An interesting question is whether fetal-type HpSTCs are also evident in adult livers. Given the surface markers that we have identified, it is possible to try to immunoselect these cells from adult livers and then further characterize them using the serum-free culture system that we developed and that was found to maintain the unique characteristics of fetal HpSTCs ex vivo. Transplantation of fetal liver-derived HpSTCs or fetal-type HpSTCs is a plausible cell therapy through which to study the alteration of some of the aberrations described for adult fibrogenic livers. In addition, the fetal HpSTCs are likely to express novel factors that may prove regulatory of hepatopoiesis and/or hemopoiesis and therefore offer new directions for novel therapeutic approaches for liver diseases.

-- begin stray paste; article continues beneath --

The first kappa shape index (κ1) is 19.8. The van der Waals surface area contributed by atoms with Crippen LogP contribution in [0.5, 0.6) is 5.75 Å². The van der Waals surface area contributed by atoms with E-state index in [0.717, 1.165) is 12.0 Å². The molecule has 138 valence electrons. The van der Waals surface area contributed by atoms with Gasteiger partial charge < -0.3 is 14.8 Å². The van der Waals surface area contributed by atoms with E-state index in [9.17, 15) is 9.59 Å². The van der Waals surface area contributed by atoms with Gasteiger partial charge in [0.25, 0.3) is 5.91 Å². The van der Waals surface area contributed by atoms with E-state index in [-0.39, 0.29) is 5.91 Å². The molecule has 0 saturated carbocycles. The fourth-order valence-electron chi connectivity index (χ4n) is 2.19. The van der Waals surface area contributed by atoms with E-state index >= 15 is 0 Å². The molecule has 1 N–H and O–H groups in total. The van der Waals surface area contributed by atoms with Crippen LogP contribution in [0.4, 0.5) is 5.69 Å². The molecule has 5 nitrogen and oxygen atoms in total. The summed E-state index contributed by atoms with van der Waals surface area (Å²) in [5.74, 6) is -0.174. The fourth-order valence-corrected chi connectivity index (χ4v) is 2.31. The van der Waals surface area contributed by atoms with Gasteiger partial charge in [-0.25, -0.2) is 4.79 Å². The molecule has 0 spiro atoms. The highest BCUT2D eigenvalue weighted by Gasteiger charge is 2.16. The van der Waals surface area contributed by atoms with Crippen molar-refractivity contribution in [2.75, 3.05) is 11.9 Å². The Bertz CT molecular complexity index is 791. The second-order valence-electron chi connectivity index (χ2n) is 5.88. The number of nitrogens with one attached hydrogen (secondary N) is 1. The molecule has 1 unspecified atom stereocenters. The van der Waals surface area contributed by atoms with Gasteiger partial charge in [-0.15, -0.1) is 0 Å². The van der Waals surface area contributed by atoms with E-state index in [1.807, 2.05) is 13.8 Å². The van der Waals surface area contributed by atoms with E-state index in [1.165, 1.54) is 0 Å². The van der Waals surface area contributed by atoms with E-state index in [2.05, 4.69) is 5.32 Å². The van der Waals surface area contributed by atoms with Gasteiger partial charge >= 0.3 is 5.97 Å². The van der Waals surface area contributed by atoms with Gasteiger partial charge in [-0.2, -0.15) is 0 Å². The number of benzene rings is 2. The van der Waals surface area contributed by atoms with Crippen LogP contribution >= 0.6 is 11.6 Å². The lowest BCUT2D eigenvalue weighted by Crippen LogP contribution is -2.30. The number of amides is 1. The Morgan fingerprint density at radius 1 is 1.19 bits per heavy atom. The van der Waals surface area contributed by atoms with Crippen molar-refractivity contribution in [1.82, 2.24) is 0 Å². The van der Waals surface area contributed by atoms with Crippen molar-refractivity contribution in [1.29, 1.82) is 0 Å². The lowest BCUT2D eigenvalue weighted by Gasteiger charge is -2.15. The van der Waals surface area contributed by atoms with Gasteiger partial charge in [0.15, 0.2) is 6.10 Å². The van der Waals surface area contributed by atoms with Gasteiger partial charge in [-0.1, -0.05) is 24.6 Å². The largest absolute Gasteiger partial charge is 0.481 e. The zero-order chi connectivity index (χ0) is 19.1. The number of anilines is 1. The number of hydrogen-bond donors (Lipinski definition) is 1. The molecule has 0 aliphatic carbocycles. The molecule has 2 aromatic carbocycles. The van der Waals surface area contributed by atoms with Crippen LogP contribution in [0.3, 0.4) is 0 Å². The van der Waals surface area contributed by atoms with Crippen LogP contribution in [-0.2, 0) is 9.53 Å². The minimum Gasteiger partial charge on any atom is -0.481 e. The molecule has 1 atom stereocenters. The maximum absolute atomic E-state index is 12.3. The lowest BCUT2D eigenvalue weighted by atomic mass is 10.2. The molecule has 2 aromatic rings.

Disclosure of Potential Conflicts of Interest

The authors indicate no potential conflicts of interest.

Acknowledgements

We thank Dr. M. Cook of the Duke University Cancer Center Flow Cytometry Core for cell sorting, K. McNaughton for frozen section preparations, E. Wauthier for management, L. English for technical support, Dr. Y.W. Rong of the Center for Gastrointestinal and Biliary Disease Biology for hepatocyte preparations, and Dr. T. Tallheden for technical assistance of confocal microscopy. We are especially grateful to Dr. M. Dabeva for the gifts of cryopreserved rat fetuses and Dr. D. Shafritz for a paraffin block of a fetal liver. Funding was provided by Vesta Therapeutics and NIH Grants DK52851, AA014243, and IP30-DK065933. H.K. is currently affiliated with the Department of Animal Science, Kitasato University School of Veterinary Medicine, Aomori, Japan.